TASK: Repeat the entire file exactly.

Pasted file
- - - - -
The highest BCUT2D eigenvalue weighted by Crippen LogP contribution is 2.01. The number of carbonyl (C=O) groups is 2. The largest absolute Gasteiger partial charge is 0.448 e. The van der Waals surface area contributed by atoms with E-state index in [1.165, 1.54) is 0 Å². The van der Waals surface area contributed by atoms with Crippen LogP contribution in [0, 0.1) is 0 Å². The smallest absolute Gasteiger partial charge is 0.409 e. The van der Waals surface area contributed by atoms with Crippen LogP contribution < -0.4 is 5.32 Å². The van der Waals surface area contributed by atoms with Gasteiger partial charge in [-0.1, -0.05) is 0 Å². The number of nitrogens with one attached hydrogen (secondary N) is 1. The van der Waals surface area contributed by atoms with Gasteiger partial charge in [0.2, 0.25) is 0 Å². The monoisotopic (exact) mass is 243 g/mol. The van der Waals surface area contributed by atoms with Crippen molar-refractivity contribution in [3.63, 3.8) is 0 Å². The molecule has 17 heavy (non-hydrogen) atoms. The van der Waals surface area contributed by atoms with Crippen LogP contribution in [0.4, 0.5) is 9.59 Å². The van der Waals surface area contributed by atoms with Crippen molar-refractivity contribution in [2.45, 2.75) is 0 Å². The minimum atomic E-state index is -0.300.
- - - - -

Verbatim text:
The highest BCUT2D eigenvalue weighted by Crippen LogP contribution is 2.01. The number of carbonyl (C=O) groups is 2. The largest absolute Gasteiger partial charge is 0.448 e. The van der Waals surface area contributed by atoms with E-state index in [1.165, 1.54) is 0 Å². The van der Waals surface area contributed by atoms with Crippen LogP contribution in [0, 0.1) is 0 Å². The smallest absolute Gasteiger partial charge is 0.409 e. The van der Waals surface area contributed by atoms with Crippen LogP contribution < -0.4 is 5.32 Å². The van der Waals surface area contributed by atoms with Gasteiger partial charge in [-0.1, -0.05) is 0 Å². The number of nitrogens with one attached hydrogen (secondary N) is 1. The van der Waals surface area contributed by atoms with Gasteiger partial charge in [0.2, 0.25) is 0 Å². The monoisotopic (exact) mass is 243 g/mol. The van der Waals surface area contributed by atoms with Crippen molar-refractivity contribution in [3.63, 3.8) is 0 Å². The molecule has 17 heavy (non-hydrogen) atoms. The van der Waals surface area contributed by atoms with Crippen LogP contribution in [0.4, 0.5) is 9.59 Å². The van der Waals surface area contributed by atoms with Crippen molar-refractivity contribution in [2.45, 2.75) is 0 Å². The minimum atomic E-state index is -0.300.